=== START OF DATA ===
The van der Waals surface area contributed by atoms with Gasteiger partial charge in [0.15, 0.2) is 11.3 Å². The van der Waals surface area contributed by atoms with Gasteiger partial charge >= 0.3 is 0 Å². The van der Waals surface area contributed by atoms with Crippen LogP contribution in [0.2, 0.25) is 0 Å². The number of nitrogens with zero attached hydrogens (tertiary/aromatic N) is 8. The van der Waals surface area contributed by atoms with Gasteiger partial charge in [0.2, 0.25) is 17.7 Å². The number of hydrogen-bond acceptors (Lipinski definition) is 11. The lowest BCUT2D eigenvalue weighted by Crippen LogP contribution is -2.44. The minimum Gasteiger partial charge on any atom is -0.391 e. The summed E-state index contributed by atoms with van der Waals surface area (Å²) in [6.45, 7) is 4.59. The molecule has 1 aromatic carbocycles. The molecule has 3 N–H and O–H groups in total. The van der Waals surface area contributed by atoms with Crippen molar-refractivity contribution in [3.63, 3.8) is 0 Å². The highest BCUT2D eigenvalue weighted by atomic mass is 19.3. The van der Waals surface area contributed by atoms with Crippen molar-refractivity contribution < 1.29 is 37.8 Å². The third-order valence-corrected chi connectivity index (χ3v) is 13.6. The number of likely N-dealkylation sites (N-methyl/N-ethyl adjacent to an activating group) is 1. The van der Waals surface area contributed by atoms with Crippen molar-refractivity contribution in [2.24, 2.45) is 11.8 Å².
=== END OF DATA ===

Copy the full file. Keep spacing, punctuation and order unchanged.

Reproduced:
The van der Waals surface area contributed by atoms with Gasteiger partial charge in [0.15, 0.2) is 11.3 Å². The van der Waals surface area contributed by atoms with Gasteiger partial charge >= 0.3 is 0 Å². The van der Waals surface area contributed by atoms with Crippen LogP contribution in [0.2, 0.25) is 0 Å². The number of nitrogens with zero attached hydrogens (tertiary/aromatic N) is 8. The van der Waals surface area contributed by atoms with Gasteiger partial charge in [0.2, 0.25) is 17.7 Å². The number of hydrogen-bond acceptors (Lipinski definition) is 11. The lowest BCUT2D eigenvalue weighted by Crippen LogP contribution is -2.44. The minimum Gasteiger partial charge on any atom is -0.391 e. The summed E-state index contributed by atoms with van der Waals surface area (Å²) in [6.45, 7) is 4.59. The molecule has 1 aromatic carbocycles. The molecule has 3 N–H and O–H groups in total. The van der Waals surface area contributed by atoms with Crippen molar-refractivity contribution in [3.63, 3.8) is 0 Å². The highest BCUT2D eigenvalue weighted by atomic mass is 19.3. The van der Waals surface area contributed by atoms with Crippen molar-refractivity contribution < 1.29 is 37.8 Å². The third-order valence-corrected chi connectivity index (χ3v) is 13.6. The number of likely N-dealkylation sites (N-methyl/N-ethyl adjacent to an activating group) is 1. The van der Waals surface area contributed by atoms with Crippen molar-refractivity contribution in [2.24, 2.45) is 11.8 Å².